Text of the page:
NARRATOR: Meanwhile Nami took the fight directly to Namyangju City Hall.
NINA JACKEL: Nami started protesting outside the auction and she was protesting there with a group of activists every day. And we started an online petition to shut down the auction house. And now we met with the city officials and she presented the petition and she kept pressuring them. That's one thing that Nami does very well, is pressure public officials.
NAMI KIM: When you protest in front of city halls, we have the media and people approaching us. Then the mayor's office will get it right. It's about their city. Look how many people have signed this petition. Okay, the whole world is aware that your city is not doing the job. So, this is how I bring the attention and then we go on with a protest and I keep pressuring them. I get our supporters to make phone calls.
NARRATOR: She also has methods to pressure the dog-meat buyers who turn up at the dog auction houses.
NAMI KIM: Sometimes I hire people to chase the trucks that come out of the auction houses. And then we really chase them on the streets and the highway because we know that these trucks are going to slaughterhouses.
NARRATOR: In the end, the petition received 46,000 signatures and in January of 2021 - thanks to the direct action of Save Korean Dogs and Lady Freethinker - an inspection was ordered by municipal authorities and undertaken by the city mayor. The auction house was shut down on the grounds of ‘construction of an unlawful structure and changing its usage without a permit’ - just as Nina predicted. It was part of a larger ongoing effort by Mayor Cho to end the dog meat trade in Namyangju. The Nakwon Auction House has since been demolished.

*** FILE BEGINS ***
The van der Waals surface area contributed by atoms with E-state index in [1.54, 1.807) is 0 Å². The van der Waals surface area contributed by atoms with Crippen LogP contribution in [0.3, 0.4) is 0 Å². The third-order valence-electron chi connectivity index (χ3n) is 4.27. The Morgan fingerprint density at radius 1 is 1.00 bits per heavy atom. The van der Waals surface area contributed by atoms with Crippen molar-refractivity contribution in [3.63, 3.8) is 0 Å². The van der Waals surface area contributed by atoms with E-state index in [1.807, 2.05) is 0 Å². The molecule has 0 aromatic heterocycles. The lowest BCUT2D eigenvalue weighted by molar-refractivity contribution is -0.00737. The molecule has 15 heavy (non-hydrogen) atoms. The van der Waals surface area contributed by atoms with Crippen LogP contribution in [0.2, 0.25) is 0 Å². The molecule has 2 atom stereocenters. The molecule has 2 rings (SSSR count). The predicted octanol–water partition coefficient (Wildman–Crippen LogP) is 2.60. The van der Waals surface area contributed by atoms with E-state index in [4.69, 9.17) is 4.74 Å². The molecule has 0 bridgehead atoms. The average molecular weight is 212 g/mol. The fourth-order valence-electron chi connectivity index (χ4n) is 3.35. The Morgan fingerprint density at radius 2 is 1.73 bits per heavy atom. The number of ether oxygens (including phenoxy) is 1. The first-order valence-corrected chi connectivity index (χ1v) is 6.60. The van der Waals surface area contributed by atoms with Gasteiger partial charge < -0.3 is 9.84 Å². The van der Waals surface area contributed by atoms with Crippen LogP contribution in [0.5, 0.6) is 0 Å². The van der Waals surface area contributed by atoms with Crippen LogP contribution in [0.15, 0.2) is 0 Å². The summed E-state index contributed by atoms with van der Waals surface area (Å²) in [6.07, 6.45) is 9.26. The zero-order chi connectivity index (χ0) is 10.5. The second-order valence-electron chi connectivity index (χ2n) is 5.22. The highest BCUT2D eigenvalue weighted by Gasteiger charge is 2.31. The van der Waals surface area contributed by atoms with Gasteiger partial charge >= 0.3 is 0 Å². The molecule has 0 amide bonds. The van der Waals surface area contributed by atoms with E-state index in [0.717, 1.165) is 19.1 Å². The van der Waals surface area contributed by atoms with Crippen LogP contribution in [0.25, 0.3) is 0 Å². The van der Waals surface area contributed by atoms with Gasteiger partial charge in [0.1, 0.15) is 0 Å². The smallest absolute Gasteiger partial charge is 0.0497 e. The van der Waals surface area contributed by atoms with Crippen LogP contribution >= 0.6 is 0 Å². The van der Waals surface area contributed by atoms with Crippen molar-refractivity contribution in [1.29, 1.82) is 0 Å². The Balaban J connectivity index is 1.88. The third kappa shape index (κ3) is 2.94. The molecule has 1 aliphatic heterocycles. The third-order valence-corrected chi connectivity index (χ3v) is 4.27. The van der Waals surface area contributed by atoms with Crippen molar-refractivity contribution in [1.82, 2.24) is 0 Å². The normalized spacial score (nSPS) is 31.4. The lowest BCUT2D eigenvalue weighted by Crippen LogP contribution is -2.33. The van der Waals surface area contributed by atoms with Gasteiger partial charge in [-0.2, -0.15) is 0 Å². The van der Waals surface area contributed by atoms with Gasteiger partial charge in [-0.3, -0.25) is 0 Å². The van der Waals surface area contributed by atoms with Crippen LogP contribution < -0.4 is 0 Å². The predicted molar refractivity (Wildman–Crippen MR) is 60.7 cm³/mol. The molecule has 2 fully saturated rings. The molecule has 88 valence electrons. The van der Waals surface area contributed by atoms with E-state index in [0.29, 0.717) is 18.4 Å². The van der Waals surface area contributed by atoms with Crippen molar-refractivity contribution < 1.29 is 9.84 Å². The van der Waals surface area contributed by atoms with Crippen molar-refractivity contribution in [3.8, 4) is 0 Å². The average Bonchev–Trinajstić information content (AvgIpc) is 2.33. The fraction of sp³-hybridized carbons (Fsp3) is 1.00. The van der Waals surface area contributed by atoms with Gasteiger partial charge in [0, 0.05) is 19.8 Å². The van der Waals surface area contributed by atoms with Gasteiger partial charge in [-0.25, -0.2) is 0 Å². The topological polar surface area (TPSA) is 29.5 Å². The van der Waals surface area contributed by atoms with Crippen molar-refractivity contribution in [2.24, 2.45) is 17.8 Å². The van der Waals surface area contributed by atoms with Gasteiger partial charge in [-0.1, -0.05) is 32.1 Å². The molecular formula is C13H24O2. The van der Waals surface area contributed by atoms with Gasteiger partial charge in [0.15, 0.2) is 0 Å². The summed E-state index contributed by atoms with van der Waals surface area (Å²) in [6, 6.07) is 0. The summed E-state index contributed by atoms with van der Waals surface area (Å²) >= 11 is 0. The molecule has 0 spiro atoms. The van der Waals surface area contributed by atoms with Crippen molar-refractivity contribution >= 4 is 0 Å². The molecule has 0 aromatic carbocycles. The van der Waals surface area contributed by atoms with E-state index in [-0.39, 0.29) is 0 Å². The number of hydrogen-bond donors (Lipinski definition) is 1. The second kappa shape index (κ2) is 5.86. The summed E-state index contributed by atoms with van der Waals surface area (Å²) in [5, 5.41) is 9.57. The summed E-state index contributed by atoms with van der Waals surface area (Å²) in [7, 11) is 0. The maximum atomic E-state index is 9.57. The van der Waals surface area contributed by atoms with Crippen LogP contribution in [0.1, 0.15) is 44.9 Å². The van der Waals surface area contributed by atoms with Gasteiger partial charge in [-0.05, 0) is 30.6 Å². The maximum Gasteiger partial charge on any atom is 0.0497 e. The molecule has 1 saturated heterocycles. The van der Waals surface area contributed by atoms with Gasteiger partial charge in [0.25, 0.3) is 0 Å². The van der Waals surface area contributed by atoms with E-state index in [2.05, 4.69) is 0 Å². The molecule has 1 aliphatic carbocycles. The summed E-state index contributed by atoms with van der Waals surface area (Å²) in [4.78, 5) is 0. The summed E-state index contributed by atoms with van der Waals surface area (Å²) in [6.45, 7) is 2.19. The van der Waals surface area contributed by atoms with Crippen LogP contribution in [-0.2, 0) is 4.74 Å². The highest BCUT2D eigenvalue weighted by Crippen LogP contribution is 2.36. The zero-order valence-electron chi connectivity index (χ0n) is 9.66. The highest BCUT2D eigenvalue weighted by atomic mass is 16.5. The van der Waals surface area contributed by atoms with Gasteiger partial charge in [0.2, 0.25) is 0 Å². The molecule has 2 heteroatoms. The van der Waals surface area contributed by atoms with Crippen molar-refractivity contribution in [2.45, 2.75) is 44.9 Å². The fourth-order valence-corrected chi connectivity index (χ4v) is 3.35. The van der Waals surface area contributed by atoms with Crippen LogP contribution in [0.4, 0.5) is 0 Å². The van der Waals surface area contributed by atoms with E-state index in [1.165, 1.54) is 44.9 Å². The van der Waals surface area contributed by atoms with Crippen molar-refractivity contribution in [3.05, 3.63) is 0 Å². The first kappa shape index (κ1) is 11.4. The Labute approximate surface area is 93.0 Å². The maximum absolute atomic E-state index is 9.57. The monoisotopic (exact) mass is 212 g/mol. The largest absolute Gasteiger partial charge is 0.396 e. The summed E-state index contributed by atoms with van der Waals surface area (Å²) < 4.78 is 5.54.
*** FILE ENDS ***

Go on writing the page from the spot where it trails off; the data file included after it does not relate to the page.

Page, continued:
NINA JACKEL: It was exhilarating. Nami was protesting and we were protesting online, obviously, because I couldn't be there physically. Just to see that culminate in the actual demolition of this horrible place was an incredible feeling and also it gave me hope that we can do more because there are other auction houses, and there are other dog-meat farms, and there's still a whole industry. This is just one really tiny, tiny, tiny slice of the pie. But just to know that it's possible with just a grassroots effort... We're not a huge organization. And just knowing that this is something that we could accomplish just by having enough motivation to get in there and do it. It's a fantastic feeling.
NARRATOR: And Nami says since she started her organization 10 years ago, she’s seen a real shift in attitudes in Korea.
NAMI KIM: I see the difference. I must say that, yes, there are less and less people eating dog meat these days. The younger generation, their attitude has changed. One young boy, who used to volunteer, said: “You know what? Sometimes my grandfather wants to bring me to dog meat restaurants where I can never say no. But this dog meat restaurant offers another menu so I have a choice. I would rather eat something else.” These younger generations, their attitude towards animals is different compared to the older generation.